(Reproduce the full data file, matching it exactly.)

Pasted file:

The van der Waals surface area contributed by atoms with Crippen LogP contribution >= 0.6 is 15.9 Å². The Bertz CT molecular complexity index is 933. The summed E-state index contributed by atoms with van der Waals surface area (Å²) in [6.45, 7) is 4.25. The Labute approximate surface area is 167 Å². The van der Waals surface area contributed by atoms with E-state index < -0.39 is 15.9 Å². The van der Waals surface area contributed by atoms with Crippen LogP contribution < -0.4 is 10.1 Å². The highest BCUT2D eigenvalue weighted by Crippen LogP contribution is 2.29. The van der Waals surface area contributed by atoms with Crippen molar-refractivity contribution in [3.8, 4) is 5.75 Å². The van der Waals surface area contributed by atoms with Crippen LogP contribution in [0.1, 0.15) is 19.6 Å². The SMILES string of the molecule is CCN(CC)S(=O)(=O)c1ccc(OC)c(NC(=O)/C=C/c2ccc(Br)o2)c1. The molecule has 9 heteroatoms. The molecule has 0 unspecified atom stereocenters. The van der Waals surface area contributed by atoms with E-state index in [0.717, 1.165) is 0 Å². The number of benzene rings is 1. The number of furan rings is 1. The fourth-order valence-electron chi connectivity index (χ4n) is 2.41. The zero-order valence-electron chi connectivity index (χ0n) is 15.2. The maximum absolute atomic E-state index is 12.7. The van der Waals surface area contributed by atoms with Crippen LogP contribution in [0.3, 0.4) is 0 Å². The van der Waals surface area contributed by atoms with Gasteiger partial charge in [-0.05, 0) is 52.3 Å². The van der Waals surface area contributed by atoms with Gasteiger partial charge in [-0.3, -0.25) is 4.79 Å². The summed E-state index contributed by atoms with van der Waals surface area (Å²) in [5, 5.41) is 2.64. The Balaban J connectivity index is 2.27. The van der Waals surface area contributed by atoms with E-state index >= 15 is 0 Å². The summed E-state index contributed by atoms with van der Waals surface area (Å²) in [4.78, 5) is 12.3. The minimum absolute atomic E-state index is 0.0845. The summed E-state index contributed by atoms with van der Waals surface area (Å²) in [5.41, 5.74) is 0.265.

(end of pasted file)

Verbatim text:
The van der Waals surface area contributed by atoms with Crippen LogP contribution >= 0.6 is 15.9 Å². The Bertz CT molecular complexity index is 933. The summed E-state index contributed by atoms with van der Waals surface area (Å²) in [6.45, 7) is 4.25. The Labute approximate surface area is 167 Å². The van der Waals surface area contributed by atoms with E-state index < -0.39 is 15.9 Å². The van der Waals surface area contributed by atoms with Crippen LogP contribution < -0.4 is 10.1 Å². The highest BCUT2D eigenvalue weighted by Crippen LogP contribution is 2.29. The van der Waals surface area contributed by atoms with Crippen molar-refractivity contribution in [3.8, 4) is 5.75 Å². The van der Waals surface area contributed by atoms with Crippen LogP contribution in [0.1, 0.15) is 19.6 Å². The SMILES string of the molecule is CCN(CC)S(=O)(=O)c1ccc(OC)c(NC(=O)/C=C/c2ccc(Br)o2)c1. The molecule has 9 heteroatoms. The molecule has 0 unspecified atom stereocenters. The van der Waals surface area contributed by atoms with E-state index in [0.717, 1.165) is 0 Å². The number of benzene rings is 1. The number of furan rings is 1. The fourth-order valence-electron chi connectivity index (χ4n) is 2.41. The zero-order valence-electron chi connectivity index (χ0n) is 15.2. The maximum absolute atomic E-state index is 12.7. The van der Waals surface area contributed by atoms with Crippen LogP contribution in [0.3, 0.4) is 0 Å². The van der Waals surface area contributed by atoms with Gasteiger partial charge in [-0.05, 0) is 52.3 Å². The van der Waals surface area contributed by atoms with Gasteiger partial charge in [-0.3, -0.25) is 4.79 Å². The summed E-state index contributed by atoms with van der Waals surface area (Å²) in [5, 5.41) is 2.64. The Balaban J connectivity index is 2.27. The van der Waals surface area contributed by atoms with E-state index >= 15 is 0 Å². The summed E-state index contributed by atoms with van der Waals surface area (Å²) in [4.78, 5) is 12.3. The minimum absolute atomic E-state index is 0.0845. The summed E-state index contributed by atoms with van der Waals surface area (Å²) in [5.41, 5.74) is 0.265.